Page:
Get ASCII table in Arduino

ArduinoArduino BoardsArduino IDEArduino Programming Language

In this article, we will walkthrough the example code in Arduino, which helps generate the ASCII table in the Serial Monitor output. For your reference, this is what the ASCII table looks like − http://www.asciitable.com/

It contains the character, followed by its ASCII code in decimal, hexadecimal, and sometimes, even octal and binary representations. In this example, we will print out all these representations for printable ASCII characters. Remember that the first printable ASCII character starts from number 33, and the printable characters go on up to number 126. Since we will print out the ASCII table on the Serial Monitor, we will concern ourselves with only printable characters.

In order to access this example, go to File → Examples → 04 Communication → ASCII Table.

Let us begin the walkthrough of this code. As you can see, we begin with the initialization of Serial in the setup and then wait for the Serial port to connect. After that, we just print the title of the sketch.

void setup() {
   //Initialize serial and wait for port to open:
   Serial.begin(9600);
   while (!Serial) {
      ; // wait for serial port to connect. Needed for native USB port only
   }
   // prints title with ending line break
   Serial.println("ASCII Table ~ Character Map");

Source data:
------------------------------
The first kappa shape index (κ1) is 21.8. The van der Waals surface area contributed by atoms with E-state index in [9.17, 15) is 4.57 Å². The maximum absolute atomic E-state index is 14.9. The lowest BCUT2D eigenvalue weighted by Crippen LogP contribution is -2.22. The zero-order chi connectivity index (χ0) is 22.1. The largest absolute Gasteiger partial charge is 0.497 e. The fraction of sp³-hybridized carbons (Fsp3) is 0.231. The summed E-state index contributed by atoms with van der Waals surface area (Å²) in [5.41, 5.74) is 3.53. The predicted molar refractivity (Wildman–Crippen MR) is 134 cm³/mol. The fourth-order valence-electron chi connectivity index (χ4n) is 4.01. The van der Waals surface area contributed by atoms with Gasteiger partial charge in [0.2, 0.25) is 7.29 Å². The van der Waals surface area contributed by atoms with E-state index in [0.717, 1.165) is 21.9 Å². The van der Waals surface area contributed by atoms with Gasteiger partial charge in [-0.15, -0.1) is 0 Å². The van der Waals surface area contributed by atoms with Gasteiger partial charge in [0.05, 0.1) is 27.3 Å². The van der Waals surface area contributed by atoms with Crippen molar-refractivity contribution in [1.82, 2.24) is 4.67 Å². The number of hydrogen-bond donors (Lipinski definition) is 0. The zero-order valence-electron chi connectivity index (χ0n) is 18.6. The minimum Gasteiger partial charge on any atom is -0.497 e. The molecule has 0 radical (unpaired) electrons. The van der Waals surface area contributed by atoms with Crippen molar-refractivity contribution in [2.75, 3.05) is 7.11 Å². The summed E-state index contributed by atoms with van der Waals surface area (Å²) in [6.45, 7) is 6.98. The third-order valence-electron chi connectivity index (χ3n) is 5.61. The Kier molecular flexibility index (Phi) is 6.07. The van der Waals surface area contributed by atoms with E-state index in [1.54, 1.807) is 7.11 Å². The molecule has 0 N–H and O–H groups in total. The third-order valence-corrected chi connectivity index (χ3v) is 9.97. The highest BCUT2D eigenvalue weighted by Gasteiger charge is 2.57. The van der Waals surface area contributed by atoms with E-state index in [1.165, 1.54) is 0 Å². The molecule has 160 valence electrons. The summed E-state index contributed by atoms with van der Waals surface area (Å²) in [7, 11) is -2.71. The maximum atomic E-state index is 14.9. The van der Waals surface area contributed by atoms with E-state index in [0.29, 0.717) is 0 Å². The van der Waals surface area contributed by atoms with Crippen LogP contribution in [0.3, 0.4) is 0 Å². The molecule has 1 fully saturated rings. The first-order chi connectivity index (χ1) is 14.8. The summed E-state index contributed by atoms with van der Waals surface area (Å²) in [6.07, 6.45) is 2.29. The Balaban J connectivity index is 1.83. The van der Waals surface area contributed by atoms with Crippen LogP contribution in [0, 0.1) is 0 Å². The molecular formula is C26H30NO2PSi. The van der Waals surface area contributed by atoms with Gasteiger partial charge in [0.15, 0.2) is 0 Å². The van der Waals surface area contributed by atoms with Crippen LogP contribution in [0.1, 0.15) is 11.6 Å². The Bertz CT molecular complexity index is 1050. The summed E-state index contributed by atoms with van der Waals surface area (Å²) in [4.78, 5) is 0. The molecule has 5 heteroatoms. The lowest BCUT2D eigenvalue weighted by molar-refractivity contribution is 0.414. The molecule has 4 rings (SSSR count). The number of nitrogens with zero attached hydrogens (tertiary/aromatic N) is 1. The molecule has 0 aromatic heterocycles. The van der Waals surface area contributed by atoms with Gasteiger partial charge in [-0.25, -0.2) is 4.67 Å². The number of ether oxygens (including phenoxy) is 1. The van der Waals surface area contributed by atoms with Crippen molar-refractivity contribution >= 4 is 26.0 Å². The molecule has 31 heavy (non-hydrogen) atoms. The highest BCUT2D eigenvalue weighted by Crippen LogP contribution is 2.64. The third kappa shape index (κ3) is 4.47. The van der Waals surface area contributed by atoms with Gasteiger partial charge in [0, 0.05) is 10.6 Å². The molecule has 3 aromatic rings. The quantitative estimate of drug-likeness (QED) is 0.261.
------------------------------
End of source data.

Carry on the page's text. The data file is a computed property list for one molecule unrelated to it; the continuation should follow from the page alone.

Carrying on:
}

Next, there is the definition of the global variable thisByte. It is initialized to 33. Remember that 33 is equal to the first printable ASCII character.

int thisByte = 33;

Within the loop, we print the value of thisByte as a character (using Serial.write()), then we print its decimal value (using Serial.print()), and then we print its hexadecimal, octal and binary representations, using format specifiers in Serial.print().

We later increment the value of thisByte, until we reach the value of 126, after which we enter an infinite loop, and essentially do nothing.

Example

void loop() {
   // prints value unaltered, i.e. the raw binary version of the byte.
   // The Serial Monitor interprets all bytes as ASCII, so 33, the first number will show up as '!'
   Serial.write(thisByte);

   Serial.print(", dec: ");
   // prints value as string as an ASCII-encoded decimal (base 10).
   // Decimal is the default format for Serial.print() and Serial.println(),
   // so no modifier is needed:
   Serial.print(thisByte);
   // But you can declare the modifier for decimal if you want to.
   // this also works if you uncomment it:
   // Serial.print(thisByte, DEC);

   Serial.print(", hex: ");
   // prints value as string in hexadecimal (base 16):
   Serial.print(thisByte, HEX);

   Serial.print(", oct: ");
   // prints value as string in octal (base 8);
   Serial.print(thisByte, OCT);
   Serial.print(", bin: ");
   // prints value as string in binary (base 2) also prints ending line break:
   Serial.println(thisByte, BIN);

   // if printed last visible character '~' or 126, stop:
   if (thisByte == 126) { // you could also use if (thisByte == '~')
   {
      // This loop loops forever and does nothing
      while (true) {
         continue;
      }
   }
   // go on to the next character
   thisByte++;
}

Output

The Serial Monitor Output is shown below −

raja
Published on 29-May-2021 13:25:47
Advertisements